The San José Declaration on Sustainable Hydropower was issued Sept. 24 by the hydropower sector at the conclusion of the International Hydropower Association’s 2021 World Hydropower Congress, with the support of governments, former prime ministers, non-governmental organizations and international agencies.
This declaration urges greater green investment in responsible hydropower development and places enhanced ESG performance expectations on the sector. It puts forward a new set of fundamental principles and recommendations to drive forward hydropower’s contribution to global climate goals.
At the closing ceremony of the World Hydropower Congress, the San José Declaration on Sustainable Hydropower was handed over to COP26 President Alok Sharma to deliver to the United Nations Climate Change Conference in Glasgow in November.
“This Declaration is a first vital step in increasing the global deployment of hydropower, with solid principles to guide the developments of projects, and sound recommendations for governments and policy-makers developed in consultation with businesses, financial institutions and civil society,” Sharma said. “And this exemplifies the collaborative approach we need to make the clean energy transition a reality.”
Recognizing climate change as “the most pressing existential threat to humanity and the environment,” the declaration calls for urgent action to spur new investments in sustainable hydropower development and unlock its potential for providing storage and flexibility in renewable energy systems.
Named in honor of the Government of Costa Rica, the official host of the World Hydropower Congress, the San José Declaration states that “Sustainable hydropower is a clean, green, modern and affordable solution to climate change.”
At the heart of the declaration is a commitment to international good practice, emphasized by its central statement that “going forward, the only acceptable hydropower is sustainable hydropower.”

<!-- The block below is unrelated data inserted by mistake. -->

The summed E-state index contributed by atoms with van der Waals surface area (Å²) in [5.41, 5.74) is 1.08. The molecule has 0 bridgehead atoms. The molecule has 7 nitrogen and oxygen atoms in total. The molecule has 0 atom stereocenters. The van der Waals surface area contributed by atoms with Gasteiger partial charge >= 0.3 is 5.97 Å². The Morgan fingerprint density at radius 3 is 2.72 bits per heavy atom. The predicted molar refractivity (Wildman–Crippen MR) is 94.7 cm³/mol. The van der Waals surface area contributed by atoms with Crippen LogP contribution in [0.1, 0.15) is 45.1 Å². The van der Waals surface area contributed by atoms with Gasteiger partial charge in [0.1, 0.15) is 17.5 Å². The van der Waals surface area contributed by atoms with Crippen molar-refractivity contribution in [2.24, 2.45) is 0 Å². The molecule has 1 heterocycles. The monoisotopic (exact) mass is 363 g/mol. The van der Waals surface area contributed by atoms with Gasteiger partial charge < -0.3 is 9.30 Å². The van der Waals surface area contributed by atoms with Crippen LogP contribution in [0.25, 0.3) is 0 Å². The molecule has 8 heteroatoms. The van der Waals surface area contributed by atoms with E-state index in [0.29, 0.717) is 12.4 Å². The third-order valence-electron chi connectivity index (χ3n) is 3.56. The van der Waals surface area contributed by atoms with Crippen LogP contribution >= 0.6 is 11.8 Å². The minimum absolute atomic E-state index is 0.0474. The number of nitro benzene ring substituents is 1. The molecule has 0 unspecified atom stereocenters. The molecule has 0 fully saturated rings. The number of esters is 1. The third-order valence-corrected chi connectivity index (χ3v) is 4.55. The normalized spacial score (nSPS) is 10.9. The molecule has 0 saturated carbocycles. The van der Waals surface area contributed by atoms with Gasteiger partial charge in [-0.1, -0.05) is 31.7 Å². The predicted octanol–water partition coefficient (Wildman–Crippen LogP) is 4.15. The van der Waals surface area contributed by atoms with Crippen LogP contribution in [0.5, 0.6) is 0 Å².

The Congress also saw the launch of the Hydropower Sustainability Standard, a new ESG certification scheme that is the first of its kind in the renewables sector. The standard underpins the San José Declaration by providing a basis for defining international good practices in hydropower sustainability.
The San José Declaration includes a statement by the global hydropower community that new projects should not be developed in UNESCO World Heritage Sites. It also takes new steps in committing to a duty of care in the development of hydropower projects that affect legally designated protected areas.
With huge amounts of wind and solar power coming onto the world’s electricity grids in the next few decades, there will be an increased need for decarbonized technology to provide green storage and back-up when the wind doesn’t blow and the sun doesn’t shine. The declaration sets out how sustainable hydropower is a proven technology to strengthen wind and solar, how solar PV and wind can be integrated in hybrid projects, and how it can produce green hydrogen.
One of the key recommendations outlined in the declaration proposes a “use it or lose it” stance, stressing that all dams should be beneficial. This is accompanied by a call for dams to be reviewed for decommissioning in cases where they no longer provide benefits to society or have irreconcilable safety issues or adverse environmental impacts.
The San José Declaration on Sustainable Hydropower was shaped by a wide-ranging public consultation that took place over several months. Hundreds of organizations and individuals participated in the process by attending online events facilitated by IHA and submitting feedback on draft versions of the declaration. Input was received from representatives of governments, NGOs, international financial institutions, academic and research institutions, and civil society organizations.
The World Hydropower Congress brought together over 6,000 participants representing a broad spectrum of voices among those with an interest in hydropower development worldwide.